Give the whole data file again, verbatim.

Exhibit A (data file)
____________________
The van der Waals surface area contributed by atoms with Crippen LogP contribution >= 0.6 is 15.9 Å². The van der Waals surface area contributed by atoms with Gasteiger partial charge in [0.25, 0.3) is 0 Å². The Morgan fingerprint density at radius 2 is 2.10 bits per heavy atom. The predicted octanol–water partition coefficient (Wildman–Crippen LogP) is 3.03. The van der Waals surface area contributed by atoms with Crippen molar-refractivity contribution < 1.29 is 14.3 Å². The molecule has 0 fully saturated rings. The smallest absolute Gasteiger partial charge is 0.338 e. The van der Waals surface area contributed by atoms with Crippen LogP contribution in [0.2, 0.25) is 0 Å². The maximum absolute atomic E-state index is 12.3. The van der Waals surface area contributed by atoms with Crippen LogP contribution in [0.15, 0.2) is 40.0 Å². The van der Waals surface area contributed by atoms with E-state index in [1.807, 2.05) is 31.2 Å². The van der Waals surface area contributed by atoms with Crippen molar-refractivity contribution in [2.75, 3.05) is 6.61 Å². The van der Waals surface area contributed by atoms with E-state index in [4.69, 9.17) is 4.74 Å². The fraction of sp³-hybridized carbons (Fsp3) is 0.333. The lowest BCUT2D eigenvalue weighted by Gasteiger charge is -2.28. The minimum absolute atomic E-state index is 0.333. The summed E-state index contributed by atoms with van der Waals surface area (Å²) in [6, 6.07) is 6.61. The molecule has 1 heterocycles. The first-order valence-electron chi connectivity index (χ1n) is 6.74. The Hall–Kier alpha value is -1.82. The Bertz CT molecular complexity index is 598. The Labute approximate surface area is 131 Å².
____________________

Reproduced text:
The van der Waals surface area contributed by atoms with Crippen LogP contribution >= 0.6 is 15.9 Å². The van der Waals surface area contributed by atoms with Gasteiger partial charge in [0.25, 0.3) is 0 Å². The Morgan fingerprint density at radius 2 is 2.10 bits per heavy atom. The predicted octanol–water partition coefficient (Wildman–Crippen LogP) is 3.03. The van der Waals surface area contributed by atoms with Crippen molar-refractivity contribution < 1.29 is 14.3 Å². The molecule has 0 fully saturated rings. The smallest absolute Gasteiger partial charge is 0.338 e. The van der Waals surface area contributed by atoms with Crippen LogP contribution in [0.2, 0.25) is 0 Å². The maximum absolute atomic E-state index is 12.3. The van der Waals surface area contributed by atoms with Crippen LogP contribution in [0.15, 0.2) is 40.0 Å². The van der Waals surface area contributed by atoms with E-state index in [1.807, 2.05) is 31.2 Å². The van der Waals surface area contributed by atoms with Crippen molar-refractivity contribution in [2.75, 3.05) is 6.61 Å². The van der Waals surface area contributed by atoms with E-state index in [4.69, 9.17) is 4.74 Å². The fraction of sp³-hybridized carbons (Fsp3) is 0.333. The lowest BCUT2D eigenvalue weighted by Gasteiger charge is -2.28. The minimum absolute atomic E-state index is 0.333. The summed E-state index contributed by atoms with van der Waals surface area (Å²) in [6, 6.07) is 6.61. The molecule has 1 heterocycles. The first-order valence-electron chi connectivity index (χ1n) is 6.74. The Hall–Kier alpha value is -1.82. The Bertz CT molecular complexity index is 598. The Labute approximate surface area is 131 Å².